Understanding How Constraint Theory Affects Business
August 9, 2012 Leave a comment
So you have always loved cooking and have always wanted to open a little restaurant or coffee shop. Now you have achieved your dream and are ready to open up a little restaurant how do you ensure your restaurant will be profitable?
Well one thing to think about to ensure that your new venture is profitable is to be mindful of how constraints limit your ability to maximize your earning potential. For example, every restaurant operation suffers from a constraint on the limited number of tables for customers. A second typical constraint of operating a restaurant is the limited number of meals that can prepared at any one-time.
A restaurant manager must understand that the completion of service to a customer is a completion of the revenue cycle. The steps to this process are (a) customer sits at table and orders meal (b) meal is prepared in kitchen (c) wait staff serves food (d) customer eats food (e) customer pays bill, with this last step the completion of the revenue cycle. A restaurant manager must look at each of these steps and consider how constraints limit the potential to maximize revenue.
Dr. Eliyahu Goldratt, a physicist who became a business management guru, and is best known for his book, The Goal, which laid out Dr. Goldratt’s theory of constraints. The theory of constraints is based on the idea that in every process there is one or more steps that cannot handle the same capacity as the other steps in the process. The step or steps that have less capacity then all the other steps in the process is referred to as a bottleneck by Dr. Goldratt. Each of the five steps identified above, needs to be considered in relation to its capacity and the bottlenecks in the process need to be identified. When I first became aware of the theory of constraints, I was an MBA student and the Chief Financial Officer for a local consumer products distribution company. I was able to successfully apply Dr. Goldratt’s principles to measuring and increasing the speed and movement of product through a warehouse type environment and managing bottlenecks.
So how would the principles laid out by Dr. Goldratt work to ensure profits in the new restaurant operation. Well, as I said, the theory of constraints is about either increasing the capacity or reducing the workload of steps in a process so that demand is equal to the load the bottleneck can handle. So logically, the more customers a restaurant can serve during its operating times the more revenue would be generated. If a resource is underutilized or is a bottleneck this reduces the number of customers a restaurant can service and as such limits the amount of revenue generated. Examples of possible bottleneck that could slow down the flow of customers through a restaurant are the meals cooked in relation to resources available to cook those meals. Let me explain this further, If a restaurant’s menu offers dishes that take longer to prepare as a greater percentage of the total meals offered then more resources need to be devoted to processing these meals then a restaurant that serves a high percentage of dishes that take less time to prepare.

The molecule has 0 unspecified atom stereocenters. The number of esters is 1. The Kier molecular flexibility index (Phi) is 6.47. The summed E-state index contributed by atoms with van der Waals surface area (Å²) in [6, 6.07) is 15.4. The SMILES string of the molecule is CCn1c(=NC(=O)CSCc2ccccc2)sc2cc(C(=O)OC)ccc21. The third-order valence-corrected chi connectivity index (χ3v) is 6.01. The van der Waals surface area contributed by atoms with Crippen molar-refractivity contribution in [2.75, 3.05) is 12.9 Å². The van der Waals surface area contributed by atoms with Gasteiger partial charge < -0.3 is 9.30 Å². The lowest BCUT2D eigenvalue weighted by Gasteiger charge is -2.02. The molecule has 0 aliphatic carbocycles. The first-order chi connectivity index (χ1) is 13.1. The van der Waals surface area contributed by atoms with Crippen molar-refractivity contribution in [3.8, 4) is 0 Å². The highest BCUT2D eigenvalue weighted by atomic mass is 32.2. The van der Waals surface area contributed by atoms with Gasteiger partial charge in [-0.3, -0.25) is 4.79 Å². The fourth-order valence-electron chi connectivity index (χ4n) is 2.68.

Another bottleneck may be a server or bus boy that is slower than average. In this case, a server or bus boy that is slower than the average of all servers or bus boy’s in the restaurant can slow the movement of customers through the restaurant. Let us explore a situation where a server average rate of service to tables is 5 tables per 15 minute period. The average server at that same restaurant serves 15 tables per 15 minute period. In an average eight-hour working shift, the slower server is costing 10 tables per 15-minute period or 40 tables an hour and 320 tables servicing a shift. The lost revenue suffered by having this bottleneck in your restaurant process can be calculated as follows. Say the average customers per table are four and the average customer bill is $5. So in this hypothetical example the bottleneck identified, in this case the slow server, is costing the restaurant $6,400 per 8 hour shift.
However, sometimes a constraint is also revenue generating. for example, if a restaurant manager believes that customers will buy more foods and /or drinks by staying longer for social purposes, then the additional revenue generated from the customer’s longer stay must be considered against the costs of the constraint.
–Charles Seeman is a financial executive with a passion for and a proven ability to provide strong innovative leadership to any organization. He posses a unique ability to view the organization from a 360º enterprise prospective, a strong ability to adapt to any business environment, and a unique combination of superior technical skills and business management skills that will improve the profitability of any organization. You can connect with him on LinkedIn or email him at firstname.lastname@example.org.